Many aspects of the assessor’s work are spelled out in statutes. The statutes also define value, list the information to be included on the assessment roll, and provide a timetable for completing various duties of the elected office.
The tax assessor’s duties are carried out within an administrative and political system that includes many other elected officers. The assessor works with the tax collector, who is responsible for preparing forms, computing tax bills, and collecting taxes. The tax assessor also works closely with the office of the chancery clerk. Through the chancery clerk’s office, the tax assessor’s office receives deeds that have been filed to transfer ownership of property. The tax assessor needs these deeds to assure the proper taxpayer is being assessed with the property owned by the taxpayer.
The State Tax Commission oversees the values that are produced by the assessor’s office. The Commission reviews the values by a means of ratio studies and audits of the appraisal files (as noted by statutes).
Real Property Assessment:
A real property assessment system organizes resources to carry out the primary assessment responsibilities of discovery, listing, and valuing properties in accordance with property tax statutes.
All responsibilities related to assessment are carried out within the assessor’s office. The responsibilities include supervision, handling appeals, appraisal review, and equalization.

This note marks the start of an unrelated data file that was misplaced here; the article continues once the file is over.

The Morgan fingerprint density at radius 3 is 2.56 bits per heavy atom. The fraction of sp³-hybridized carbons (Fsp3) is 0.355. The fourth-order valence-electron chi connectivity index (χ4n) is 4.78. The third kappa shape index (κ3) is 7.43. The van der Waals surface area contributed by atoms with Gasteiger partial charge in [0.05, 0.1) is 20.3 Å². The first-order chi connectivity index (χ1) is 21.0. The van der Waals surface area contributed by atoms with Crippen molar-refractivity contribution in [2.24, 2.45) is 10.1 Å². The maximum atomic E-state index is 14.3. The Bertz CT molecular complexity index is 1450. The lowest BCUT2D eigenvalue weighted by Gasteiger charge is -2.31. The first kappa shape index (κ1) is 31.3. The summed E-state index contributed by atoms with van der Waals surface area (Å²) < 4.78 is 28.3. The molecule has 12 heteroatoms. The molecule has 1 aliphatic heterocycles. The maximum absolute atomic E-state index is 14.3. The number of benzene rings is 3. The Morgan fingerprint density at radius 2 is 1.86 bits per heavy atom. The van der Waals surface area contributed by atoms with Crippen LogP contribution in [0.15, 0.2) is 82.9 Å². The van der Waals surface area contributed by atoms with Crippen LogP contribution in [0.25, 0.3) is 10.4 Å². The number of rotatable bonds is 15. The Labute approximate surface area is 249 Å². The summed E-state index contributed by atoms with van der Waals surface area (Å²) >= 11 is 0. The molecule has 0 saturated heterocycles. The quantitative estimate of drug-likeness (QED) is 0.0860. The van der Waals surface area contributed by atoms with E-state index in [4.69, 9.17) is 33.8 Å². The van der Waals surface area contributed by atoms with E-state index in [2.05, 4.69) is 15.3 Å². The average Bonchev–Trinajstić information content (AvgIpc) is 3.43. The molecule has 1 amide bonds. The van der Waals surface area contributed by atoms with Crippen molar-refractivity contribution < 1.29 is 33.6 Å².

Supervision describes a variety of oversight or coordination including fact-finding and analysis, providing appraisal tools and equipment, providing technical and professional services, education and certifying appraisal personnel, and enforcing laws, regulations, and standards.
Appeal refers to the process whereby a taxpayer may question the appraisal that has been placed on the property that he/she owns.
Appraisal review describes the examination of the appraised values by the assessor’s office. The office has the power to alter individual appraisals on its own initiative in order to correct clerical errors, assess previously omitted property, exempt property assessed in error, and correct appraisal inequities.
Equalization describes the process by which the assessor’s office makes adjustments to the total appraised value of the district or of classes of property within the district sothe total appraised values within the jurisdiction all bear the same relationship to the total market value.
Primary Tasks Performed:
The tax assessor must locate and identify all taxable property in the county. The primary tools used to locate taxable property are ownership maps, which plot every parcel of land within the county and are kept up to date with all deeds that are filed as of January 1 of each year. In the case of personal property used in a business, there are statutes that prescribe the administrative procedures to locate and identify such property. For example, the taxpayer is required to file a return listing taxable personal property with the assessor, who then audits the return.